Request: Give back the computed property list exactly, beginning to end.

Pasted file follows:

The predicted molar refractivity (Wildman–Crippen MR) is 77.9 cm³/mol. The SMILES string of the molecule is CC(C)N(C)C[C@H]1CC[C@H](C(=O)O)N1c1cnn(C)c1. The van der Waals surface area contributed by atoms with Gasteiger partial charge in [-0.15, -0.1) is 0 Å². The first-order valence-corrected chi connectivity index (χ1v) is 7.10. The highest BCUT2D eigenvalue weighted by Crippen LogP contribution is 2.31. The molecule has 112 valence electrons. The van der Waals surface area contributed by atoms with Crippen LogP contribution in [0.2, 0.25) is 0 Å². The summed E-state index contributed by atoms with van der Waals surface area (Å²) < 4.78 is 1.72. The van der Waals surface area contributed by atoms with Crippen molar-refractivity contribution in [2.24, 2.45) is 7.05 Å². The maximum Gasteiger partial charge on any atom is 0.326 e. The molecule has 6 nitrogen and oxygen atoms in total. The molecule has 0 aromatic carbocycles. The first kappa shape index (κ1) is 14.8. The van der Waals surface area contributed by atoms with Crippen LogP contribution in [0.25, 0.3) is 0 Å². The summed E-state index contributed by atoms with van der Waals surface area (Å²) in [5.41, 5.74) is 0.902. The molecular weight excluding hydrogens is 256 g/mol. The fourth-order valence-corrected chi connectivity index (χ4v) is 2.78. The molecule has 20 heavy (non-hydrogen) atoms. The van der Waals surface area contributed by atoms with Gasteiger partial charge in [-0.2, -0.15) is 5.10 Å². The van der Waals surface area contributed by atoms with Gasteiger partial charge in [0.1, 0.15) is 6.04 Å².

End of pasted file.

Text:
The predicted molar refractivity (Wildman–Crippen MR) is 77.9 cm³/mol. The SMILES string of the molecule is CC(C)N(C)C[C@H]1CC[C@H](C(=O)O)N1c1cnn(C)c1. The van der Waals surface area contributed by atoms with Gasteiger partial charge in [-0.15, -0.1) is 0 Å². The first-order valence-corrected chi connectivity index (χ1v) is 7.10. The highest BCUT2D eigenvalue weighted by Crippen LogP contribution is 2.31. The molecule has 112 valence electrons. The van der Waals surface area contributed by atoms with Crippen LogP contribution in [0.2, 0.25) is 0 Å². The summed E-state index contributed by atoms with van der Waals surface area (Å²) < 4.78 is 1.72. The van der Waals surface area contributed by atoms with Crippen molar-refractivity contribution in [2.24, 2.45) is 7.05 Å². The maximum Gasteiger partial charge on any atom is 0.326 e. The molecule has 6 nitrogen and oxygen atoms in total. The molecule has 0 aromatic carbocycles. The first kappa shape index (κ1) is 14.8. The van der Waals surface area contributed by atoms with Crippen LogP contribution in [0.25, 0.3) is 0 Å². The summed E-state index contributed by atoms with van der Waals surface area (Å²) in [5.41, 5.74) is 0.902. The molecular weight excluding hydrogens is 256 g/mol. The fourth-order valence-corrected chi connectivity index (χ4v) is 2.78. The molecule has 20 heavy (non-hydrogen) atoms. The van der Waals surface area contributed by atoms with Gasteiger partial charge in [-0.2, -0.15) is 5.10 Å². The van der Waals surface area contributed by atoms with Gasteiger partial charge in [0.1, 0.15) is 6.04 Å².